Press Release
July 16, 2010

Mayor Daley Says City Will Receive Economic Stimulus Funding For An Additional 2,300 Summer Jobs For Low-Income Youth

Brings to 17,400 the Number of Employment Opportunities Provided This Summer for Young People by the City and its Partners
Mayor Daley  speaks at a press conference located at the Erie Neighborhood House
Mayor's Press Office    312.744.3334

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Mayor Richard M. Daley said today the City will receive $11.1 million in federal economic stimulus funds it had not been counting on and that the funding will support an additional 2,300 employment opportunities for low income young people aged 16 to 24. 

The young people to be placed in these jobs will come from a waiting list provided to the City by the State of Illinois of applicants who are eligible under the federal Temporary Assistance for Needy Families program. The City will add $500,000 from its parking meter Human Infrastructure Fund to support the summer jobs program further.
 
“One of the most important things we do in city government to keep our young people safe is to provide them with positive alternatives to hanging out in the streets when they’re not in school,” Daley said in a news conference held at Erie Neighborhood House, 1701 W. Superior St., where some of the summer jobs are located.
 
This summer, the City and its sister agencies, joined by community organizations and faith-based groups are providing about 250,000 opportunities to Chicago's young people in a wide range of areas, including education, sports and other activities.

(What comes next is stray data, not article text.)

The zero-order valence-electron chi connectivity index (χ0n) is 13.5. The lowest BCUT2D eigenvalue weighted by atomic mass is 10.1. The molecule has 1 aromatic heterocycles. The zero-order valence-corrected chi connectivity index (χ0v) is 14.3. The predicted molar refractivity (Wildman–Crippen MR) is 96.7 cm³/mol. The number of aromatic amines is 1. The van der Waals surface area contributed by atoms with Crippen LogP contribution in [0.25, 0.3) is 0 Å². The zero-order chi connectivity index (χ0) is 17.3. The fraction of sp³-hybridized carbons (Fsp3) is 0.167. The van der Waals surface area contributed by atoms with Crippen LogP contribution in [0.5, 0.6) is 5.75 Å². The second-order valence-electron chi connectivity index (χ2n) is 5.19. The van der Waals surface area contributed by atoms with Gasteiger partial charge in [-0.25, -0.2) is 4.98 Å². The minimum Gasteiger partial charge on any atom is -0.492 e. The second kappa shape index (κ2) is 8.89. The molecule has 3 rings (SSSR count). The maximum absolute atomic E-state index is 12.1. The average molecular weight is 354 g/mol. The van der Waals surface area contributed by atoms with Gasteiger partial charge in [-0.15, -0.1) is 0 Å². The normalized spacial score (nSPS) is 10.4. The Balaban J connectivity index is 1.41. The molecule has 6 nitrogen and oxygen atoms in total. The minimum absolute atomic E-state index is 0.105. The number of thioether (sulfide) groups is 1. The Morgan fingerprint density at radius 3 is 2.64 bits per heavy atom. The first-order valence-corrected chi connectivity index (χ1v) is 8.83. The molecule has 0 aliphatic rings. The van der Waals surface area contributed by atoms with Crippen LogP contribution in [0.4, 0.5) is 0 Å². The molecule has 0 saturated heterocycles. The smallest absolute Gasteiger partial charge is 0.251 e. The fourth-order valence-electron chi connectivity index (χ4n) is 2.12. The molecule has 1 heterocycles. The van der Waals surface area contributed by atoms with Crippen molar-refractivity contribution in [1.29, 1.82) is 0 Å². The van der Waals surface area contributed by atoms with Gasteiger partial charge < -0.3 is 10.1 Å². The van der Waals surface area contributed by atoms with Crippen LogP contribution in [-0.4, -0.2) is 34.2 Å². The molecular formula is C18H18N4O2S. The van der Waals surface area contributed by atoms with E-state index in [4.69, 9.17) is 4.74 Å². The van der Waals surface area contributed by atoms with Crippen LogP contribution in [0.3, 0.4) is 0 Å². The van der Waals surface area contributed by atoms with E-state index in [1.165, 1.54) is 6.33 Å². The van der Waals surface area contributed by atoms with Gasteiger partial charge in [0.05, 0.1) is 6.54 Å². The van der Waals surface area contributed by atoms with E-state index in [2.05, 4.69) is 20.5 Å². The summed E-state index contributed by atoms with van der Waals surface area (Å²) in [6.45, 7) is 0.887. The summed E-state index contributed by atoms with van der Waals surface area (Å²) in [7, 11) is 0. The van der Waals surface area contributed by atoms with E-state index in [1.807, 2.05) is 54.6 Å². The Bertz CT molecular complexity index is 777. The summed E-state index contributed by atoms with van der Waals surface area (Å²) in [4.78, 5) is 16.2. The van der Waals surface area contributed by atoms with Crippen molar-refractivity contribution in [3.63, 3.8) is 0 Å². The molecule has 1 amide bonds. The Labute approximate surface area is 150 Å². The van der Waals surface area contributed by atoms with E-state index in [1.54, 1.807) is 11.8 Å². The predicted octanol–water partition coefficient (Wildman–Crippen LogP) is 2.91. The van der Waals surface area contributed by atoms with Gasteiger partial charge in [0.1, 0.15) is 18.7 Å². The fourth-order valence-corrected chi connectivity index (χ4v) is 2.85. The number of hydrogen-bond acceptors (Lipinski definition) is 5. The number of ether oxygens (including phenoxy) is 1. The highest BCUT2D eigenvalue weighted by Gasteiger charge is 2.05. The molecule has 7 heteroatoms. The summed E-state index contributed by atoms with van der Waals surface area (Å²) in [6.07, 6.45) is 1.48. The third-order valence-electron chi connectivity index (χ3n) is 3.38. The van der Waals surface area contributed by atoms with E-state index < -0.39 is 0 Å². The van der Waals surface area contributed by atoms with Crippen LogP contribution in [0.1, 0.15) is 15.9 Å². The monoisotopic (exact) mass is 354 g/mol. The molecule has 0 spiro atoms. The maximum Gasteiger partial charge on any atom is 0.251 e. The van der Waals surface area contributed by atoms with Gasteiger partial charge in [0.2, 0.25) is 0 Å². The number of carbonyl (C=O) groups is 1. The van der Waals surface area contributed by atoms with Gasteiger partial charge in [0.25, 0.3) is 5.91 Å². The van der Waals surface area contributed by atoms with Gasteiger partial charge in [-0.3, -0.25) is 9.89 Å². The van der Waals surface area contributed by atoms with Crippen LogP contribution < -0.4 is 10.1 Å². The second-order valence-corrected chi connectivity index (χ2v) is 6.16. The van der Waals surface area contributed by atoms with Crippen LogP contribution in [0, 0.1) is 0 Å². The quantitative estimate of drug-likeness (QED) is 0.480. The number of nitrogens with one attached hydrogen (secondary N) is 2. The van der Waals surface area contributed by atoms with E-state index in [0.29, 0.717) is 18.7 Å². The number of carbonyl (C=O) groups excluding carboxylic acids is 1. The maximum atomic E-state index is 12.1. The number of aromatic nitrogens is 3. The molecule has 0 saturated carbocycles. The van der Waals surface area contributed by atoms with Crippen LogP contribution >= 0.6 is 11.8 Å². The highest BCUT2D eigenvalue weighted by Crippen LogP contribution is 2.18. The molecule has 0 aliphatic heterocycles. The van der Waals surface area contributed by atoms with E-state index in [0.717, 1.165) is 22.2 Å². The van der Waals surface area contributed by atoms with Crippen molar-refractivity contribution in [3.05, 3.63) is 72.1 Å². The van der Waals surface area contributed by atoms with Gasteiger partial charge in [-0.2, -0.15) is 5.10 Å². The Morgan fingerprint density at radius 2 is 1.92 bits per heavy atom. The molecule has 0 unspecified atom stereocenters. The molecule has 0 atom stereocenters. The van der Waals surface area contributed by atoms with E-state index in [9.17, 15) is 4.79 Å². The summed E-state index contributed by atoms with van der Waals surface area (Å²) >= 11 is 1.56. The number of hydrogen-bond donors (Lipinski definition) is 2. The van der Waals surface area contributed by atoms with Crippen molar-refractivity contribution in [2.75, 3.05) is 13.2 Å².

This has included more than 15,000 full- and part-time employment opportunities in both the public and private sector for young people as part of the City’s “Youth Ready Chicago” program.
 
“Each opportunity gives young people a chance to gain marketable skills and makes it easier for them to make the transition from school into the workforce.
And in these tough economic times, a summer job for young people can help families make ends meet,” the Mayor said.
 
The 2,300 additional summer jobs is being administered by the City’s Department of Family and Support Services through a network of agency partners who will screen for eligibility and find age-appropriate jobs for the young people. Positions can include retail and clerical opportunities and many others.
 
The 2,300 jobs, which last for up to 10 weeks, begin throughout July. So far, about 420 young people have begun work under the program.
 
Daley said summer jobs are more than just a moneymaking opportunity for young people, they represent a critical investment in the future of the city.
 
Without the support of the federal government and the City’s private and non-profit partners, an entire generation of young people is at risk of being severely or even permanently disconnected from the labor market, he said. He thanked the State of Illinois for its role in making the federal money available to Chicago.
 
Daley again challenged the City’s business leaders to strengthen their efforts to provide jobs for young people, either by supporting City programs or by hiring young Chicagoans themselves.
 
The Mayor said summer employment programs build on the many other steps the City has taken recently to put young people on the right track and away from gangs in the first place and to better protect every student from violence at school and on the way to and from school.
 
These have included:
 
  • Using $30 million in federal economic stimulus funds to reduce school violence and create “cultures of calm” in 38 high schools with high concentrations of students at-risk of being involved with violence.
 
  • Deploying Police Department resources more strategically to troubled schools at dismissal times, and
 
Using $1 million in proceeds from the City’s parking meter lease agreement to fund hundreds of jobs and other after school opportunities for young people. 
 
“If Chicago is to have a strong future, we cannot to tolerate the gang bangers and drug dealers who only want to terrorize our neighborhoods and kill our citizens,” Daley said.
 
“If we all accept our share of the responsibility, together we can keep our children and our neighborhoods safe this summer – and throughout the year,” he said.
 
 
 
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